Soehnle 160 Jahre

Optimal nutrition while exercising

Carbohydrates, protein, nutrients, and vitamins – what does my body need with regular exercise? Correct nutrition with athletic activity is a key question that depends on various factors.

Anyone who exercises will sweat and lose fluids and minerals. Novices will sweat even more than experienced athletes. So refilling our fluid reservoir in a timely manner before physical activity is very important. Because we are already dehydrated once we start to feel thirsty, which has a negative effect on focus and coordination. Small sips every 10 to 20 minutes during training are also very valuable, especially if we actively exercise for more than 1 hour. The reservoirs of sodium, potassium, calcium, and even iodide and iron are best refilled with water (a sodium content of 200 mg / litre is ideal) and juice spritzers. 

Apple and currant are ideal choices because they are very rich in electrolytes. But the body needs more than vitamins and nutrients. The German Association for Nutrition (DGE) recommends that 50 to 60 percent of the total energy requirement of hobby athletes should come from carbohydrates, a max. of 30 percent from fats and approx. 15 percent from protein. A good mix should therefore be on the menu, ideally of lean meat and fish, durum wheat pasta (al dente), Basmati or parboiled rice, diverse whole grain products, legumes, vegetables, fresh and dried fruit, and high-quality oils.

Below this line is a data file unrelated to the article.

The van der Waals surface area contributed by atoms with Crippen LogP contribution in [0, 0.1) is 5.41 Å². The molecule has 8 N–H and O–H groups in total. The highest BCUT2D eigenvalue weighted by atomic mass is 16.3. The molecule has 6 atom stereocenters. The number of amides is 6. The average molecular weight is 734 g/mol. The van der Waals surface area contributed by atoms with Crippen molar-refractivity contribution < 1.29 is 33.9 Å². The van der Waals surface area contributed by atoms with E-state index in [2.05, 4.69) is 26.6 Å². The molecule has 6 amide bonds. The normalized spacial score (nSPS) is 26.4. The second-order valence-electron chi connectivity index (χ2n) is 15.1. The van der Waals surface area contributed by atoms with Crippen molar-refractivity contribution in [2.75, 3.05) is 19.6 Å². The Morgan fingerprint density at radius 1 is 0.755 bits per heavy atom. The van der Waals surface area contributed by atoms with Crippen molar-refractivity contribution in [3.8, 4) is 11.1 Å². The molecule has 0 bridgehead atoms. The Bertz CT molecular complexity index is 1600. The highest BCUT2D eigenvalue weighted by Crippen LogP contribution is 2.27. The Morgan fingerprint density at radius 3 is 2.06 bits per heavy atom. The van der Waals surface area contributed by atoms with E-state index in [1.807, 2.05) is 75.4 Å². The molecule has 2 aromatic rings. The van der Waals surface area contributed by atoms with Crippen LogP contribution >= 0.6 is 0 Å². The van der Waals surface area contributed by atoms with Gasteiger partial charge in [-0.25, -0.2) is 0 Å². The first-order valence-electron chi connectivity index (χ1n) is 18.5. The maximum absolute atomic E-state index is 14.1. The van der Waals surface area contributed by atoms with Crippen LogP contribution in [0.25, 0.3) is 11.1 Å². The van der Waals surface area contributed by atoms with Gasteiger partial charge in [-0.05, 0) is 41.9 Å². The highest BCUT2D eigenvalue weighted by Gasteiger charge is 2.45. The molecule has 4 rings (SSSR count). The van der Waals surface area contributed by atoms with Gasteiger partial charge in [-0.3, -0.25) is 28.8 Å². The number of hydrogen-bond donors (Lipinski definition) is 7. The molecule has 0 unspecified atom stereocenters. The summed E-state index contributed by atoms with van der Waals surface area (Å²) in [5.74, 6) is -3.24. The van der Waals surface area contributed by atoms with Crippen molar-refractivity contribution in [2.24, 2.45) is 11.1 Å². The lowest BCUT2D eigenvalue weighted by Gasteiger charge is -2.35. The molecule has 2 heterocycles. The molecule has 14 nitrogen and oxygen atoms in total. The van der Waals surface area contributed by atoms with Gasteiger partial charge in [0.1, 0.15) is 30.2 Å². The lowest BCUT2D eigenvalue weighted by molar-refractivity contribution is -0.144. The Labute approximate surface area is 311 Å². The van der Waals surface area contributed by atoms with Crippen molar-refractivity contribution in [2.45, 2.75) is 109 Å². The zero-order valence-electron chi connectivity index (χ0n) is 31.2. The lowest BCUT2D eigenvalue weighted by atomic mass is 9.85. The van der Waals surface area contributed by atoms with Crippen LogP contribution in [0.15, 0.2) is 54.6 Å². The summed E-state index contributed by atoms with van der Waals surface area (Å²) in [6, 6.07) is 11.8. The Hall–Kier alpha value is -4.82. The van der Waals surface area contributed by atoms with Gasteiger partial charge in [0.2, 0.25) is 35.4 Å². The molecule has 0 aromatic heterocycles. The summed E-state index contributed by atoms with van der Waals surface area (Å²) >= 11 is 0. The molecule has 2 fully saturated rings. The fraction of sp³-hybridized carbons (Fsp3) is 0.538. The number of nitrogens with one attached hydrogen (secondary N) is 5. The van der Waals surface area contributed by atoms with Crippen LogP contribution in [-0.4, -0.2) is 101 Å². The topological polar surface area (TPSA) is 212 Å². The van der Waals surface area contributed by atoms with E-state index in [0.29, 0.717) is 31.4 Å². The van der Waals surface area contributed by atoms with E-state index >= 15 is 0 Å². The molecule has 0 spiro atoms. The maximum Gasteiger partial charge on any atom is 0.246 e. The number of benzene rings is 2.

Muscles chiefly need glycogen to perform well, ideally from valuable carbohydrates. A meal rich in carbohydrates and low in fat, two to three hours before exercising is a good foundation. Fatty foods require a longer time to digest and tie up energies, which are ultimately not available for our muscles. Too much fat is also not recommended after the exercise: it delays the regeneration process.

So how is it with protein, which is so popular among athletes? With fish, meat, dairy products, eggs, and legumes we usually absorb plenty of protein, so that additional protein products are not required. 0.8 g of protein per kilogram of body weight should be consumed daily. With 1.2 g / kg, the average consumption in Germany, however, is already more than 50 percent higher. Low-fat protein and carbohydrate combos, e.g. potatoes with low-fat curd cheese are extremely healthy.

However, anyone wanting to reduce their weight by exercising should only consume moderate amounts of carbohydrates. Especially after exercising it would be better to do without pasta for one or two hours and instead to consume only liquids and electrolytes. During this time we can use the afterburn effect of our muscles to use up the body's own fat reservoirs. If the stomach rumbles too much, a small protein snack like yoghurt or curd cheese can help. 

Speaking of snacks: The good old banana is still the best choice if performance deteriorates or if you are hungry on the go. Thanks to its complex carbohydrates it maintains the blood sugar level better than energy bars with lots of sugar and fat.

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